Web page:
- Arecibo Celebrates National Engineers Week 06 Apr, 2022
- The Arecibo Observatory at the Upcoming 240th American Astronomical Society Meeting06 Apr, 2022
- The Arecibo Observatory Survey Salvage Committee Report06 Apr, 2022
- Facilities and Operations Update06 Apr, 2022
- PRISMA Meteor Radar Arrives at AO04 Apr, 2022
- The Grand Reopening of the Angel Ramos Science and Visitor Center at the Arecibo Observatory01 Apr, 2022
- Orbital stability analysis and photometric characterization of the second Earth Trojan asteroid 2020 XL531 Mar, 2022
- Arecibo Celebrates International Women’s Day31 Mar, 2022
- A Letter from the Director Eng. Francisco Cordova31 Mar, 2022
- The History of Arecibo’s Legacy Telescope to Impact the Future, Thanks to the AO Salvage Survey Committee31 Mar, 2022
- Announcing AO/GBT Single Dish Summer School May 16th - 20th, 2022 30 Mar, 2022
- NSF REU program at Arecibo receives funding for next 3 years23 Mar, 2022
- A Parkes "Murriyang" Search for Pulsars and Transients in the Large Magellanic Cloud23 Mar, 2022
- Noise analysis in the European Pulsar Timing Array data release 2 and its implications on the gravitational-wave background search23 Mar, 2022
- Arecibo S-band Radar Characterization of Local-scale Heterogeneities within Mercury's North Polar Deposits23 Mar, 2022
- Arecibo’s Eye on the Sun21 Mar, 2022
Pictures courtesy of Engineering: Cornell Quarterly, Vol. 13, No. 2, October 1978. Published four times a year, in April, July, October, and December, by the College of Engineering, Carpenter Hall, Campus Road, Ithaca, New York 14853.
We regret to inform that a pillar of science, Donald Farley, passed away at his home in Ithaca, NY on May 13 of 2018.
Don Farley served as a professor of the Electrical and Computer Engineering Department at Cornell University. He worked on the theory of the incoherent scatter radar (ISR) since the early days. The ISR is a technique used to perform ionospheric observations at the Arecibo Observatory (AO). He graduated more than ten graduate students working on projects related to AO. Additionally, he was the Director of the Jicamarca Radio Observatory in Perú. During his years at Jicamarca and as a Cornell Faculty, he collaborated with AO in many initiatives and projects focused on updating the instrumentation systems at the facility. His legacy at AO is expanding since most of his students are part of the new generation of ISR scientists, many of them are users and part of the AO staff. We will deeply miss him.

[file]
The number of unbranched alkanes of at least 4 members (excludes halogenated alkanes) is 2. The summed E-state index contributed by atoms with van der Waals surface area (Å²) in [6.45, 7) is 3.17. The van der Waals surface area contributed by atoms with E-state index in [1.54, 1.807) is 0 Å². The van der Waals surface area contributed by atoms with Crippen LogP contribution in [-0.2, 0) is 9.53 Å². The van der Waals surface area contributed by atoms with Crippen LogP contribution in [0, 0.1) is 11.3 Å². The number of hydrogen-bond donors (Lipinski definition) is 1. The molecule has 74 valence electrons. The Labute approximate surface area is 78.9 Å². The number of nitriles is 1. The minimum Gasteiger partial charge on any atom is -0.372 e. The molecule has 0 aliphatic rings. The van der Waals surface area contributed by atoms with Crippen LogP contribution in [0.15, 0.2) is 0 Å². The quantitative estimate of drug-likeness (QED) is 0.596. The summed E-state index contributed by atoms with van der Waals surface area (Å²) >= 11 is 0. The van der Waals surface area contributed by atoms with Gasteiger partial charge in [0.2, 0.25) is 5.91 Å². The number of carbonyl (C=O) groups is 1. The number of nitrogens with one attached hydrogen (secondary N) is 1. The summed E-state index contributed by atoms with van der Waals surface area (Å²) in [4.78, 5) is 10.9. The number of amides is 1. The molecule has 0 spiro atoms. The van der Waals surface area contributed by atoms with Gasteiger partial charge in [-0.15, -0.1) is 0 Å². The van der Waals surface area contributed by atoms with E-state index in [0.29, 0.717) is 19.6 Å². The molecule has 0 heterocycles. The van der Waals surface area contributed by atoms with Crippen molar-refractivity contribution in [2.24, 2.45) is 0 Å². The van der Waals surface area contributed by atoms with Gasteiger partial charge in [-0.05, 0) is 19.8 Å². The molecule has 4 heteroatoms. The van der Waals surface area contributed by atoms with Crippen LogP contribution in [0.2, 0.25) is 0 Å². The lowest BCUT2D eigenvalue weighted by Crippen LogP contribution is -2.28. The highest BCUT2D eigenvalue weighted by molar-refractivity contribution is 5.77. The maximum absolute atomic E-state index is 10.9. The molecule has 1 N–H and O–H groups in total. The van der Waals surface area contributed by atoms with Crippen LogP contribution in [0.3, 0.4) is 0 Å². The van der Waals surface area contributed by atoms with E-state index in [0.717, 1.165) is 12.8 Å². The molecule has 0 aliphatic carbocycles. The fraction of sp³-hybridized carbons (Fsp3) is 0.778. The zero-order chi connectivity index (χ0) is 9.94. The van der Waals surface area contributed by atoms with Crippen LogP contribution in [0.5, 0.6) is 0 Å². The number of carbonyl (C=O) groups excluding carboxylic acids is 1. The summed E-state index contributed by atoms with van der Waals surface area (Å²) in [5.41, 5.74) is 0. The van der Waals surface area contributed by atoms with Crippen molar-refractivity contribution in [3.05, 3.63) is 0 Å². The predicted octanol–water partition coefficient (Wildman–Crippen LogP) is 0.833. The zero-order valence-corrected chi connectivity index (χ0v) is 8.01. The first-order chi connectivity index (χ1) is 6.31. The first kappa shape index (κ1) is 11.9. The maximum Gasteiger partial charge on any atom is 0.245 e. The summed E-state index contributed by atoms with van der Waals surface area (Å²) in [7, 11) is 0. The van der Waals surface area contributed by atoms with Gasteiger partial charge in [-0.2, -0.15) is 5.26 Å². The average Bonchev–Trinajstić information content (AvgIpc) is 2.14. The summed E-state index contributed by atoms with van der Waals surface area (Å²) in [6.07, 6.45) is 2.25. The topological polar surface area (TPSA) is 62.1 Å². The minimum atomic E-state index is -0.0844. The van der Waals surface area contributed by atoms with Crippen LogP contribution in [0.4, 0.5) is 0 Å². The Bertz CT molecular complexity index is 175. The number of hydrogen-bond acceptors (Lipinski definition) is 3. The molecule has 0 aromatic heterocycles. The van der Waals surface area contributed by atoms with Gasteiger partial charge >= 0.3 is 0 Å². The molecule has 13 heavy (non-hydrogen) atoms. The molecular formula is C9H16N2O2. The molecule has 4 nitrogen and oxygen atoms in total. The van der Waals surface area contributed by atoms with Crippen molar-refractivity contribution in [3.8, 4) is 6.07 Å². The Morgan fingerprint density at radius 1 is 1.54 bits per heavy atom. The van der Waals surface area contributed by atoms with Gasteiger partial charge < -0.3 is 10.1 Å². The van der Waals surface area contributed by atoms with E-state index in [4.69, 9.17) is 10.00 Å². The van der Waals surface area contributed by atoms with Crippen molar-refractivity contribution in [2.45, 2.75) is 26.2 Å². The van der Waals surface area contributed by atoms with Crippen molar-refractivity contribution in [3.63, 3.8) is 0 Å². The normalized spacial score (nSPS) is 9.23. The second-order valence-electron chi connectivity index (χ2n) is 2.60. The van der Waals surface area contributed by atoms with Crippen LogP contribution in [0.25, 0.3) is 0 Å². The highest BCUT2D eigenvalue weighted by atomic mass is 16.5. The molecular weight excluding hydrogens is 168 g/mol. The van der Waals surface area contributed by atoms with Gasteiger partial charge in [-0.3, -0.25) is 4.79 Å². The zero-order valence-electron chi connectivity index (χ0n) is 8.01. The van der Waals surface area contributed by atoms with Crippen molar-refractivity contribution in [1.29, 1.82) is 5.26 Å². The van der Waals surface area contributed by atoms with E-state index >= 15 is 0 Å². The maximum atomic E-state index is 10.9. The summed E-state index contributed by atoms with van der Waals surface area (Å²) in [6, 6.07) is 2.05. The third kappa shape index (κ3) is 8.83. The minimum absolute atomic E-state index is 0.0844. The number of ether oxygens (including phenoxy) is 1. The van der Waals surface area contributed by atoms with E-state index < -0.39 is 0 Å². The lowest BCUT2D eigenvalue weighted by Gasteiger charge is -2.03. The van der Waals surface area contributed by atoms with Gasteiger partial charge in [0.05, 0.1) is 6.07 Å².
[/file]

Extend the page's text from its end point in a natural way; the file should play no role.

"It is hard to overstate how accessible and approachable Prof. Farley was. His office was right across the hall from students in Rhodes Hall at Cornell University. If you had a new idea, you just walked into his office and bounced it off of him. If he said, 'oh that's clever', then you knew your idea had some merit. If he said 'well, you have to think about x and y', then you knew you had more work to do. No matter the outcome, you always learned something from talking to him and his door was always open." - Dr. Asti BhattReference Links
Keywords: farley, donald, cornell, arecibo, observatory, Ithaca, new, york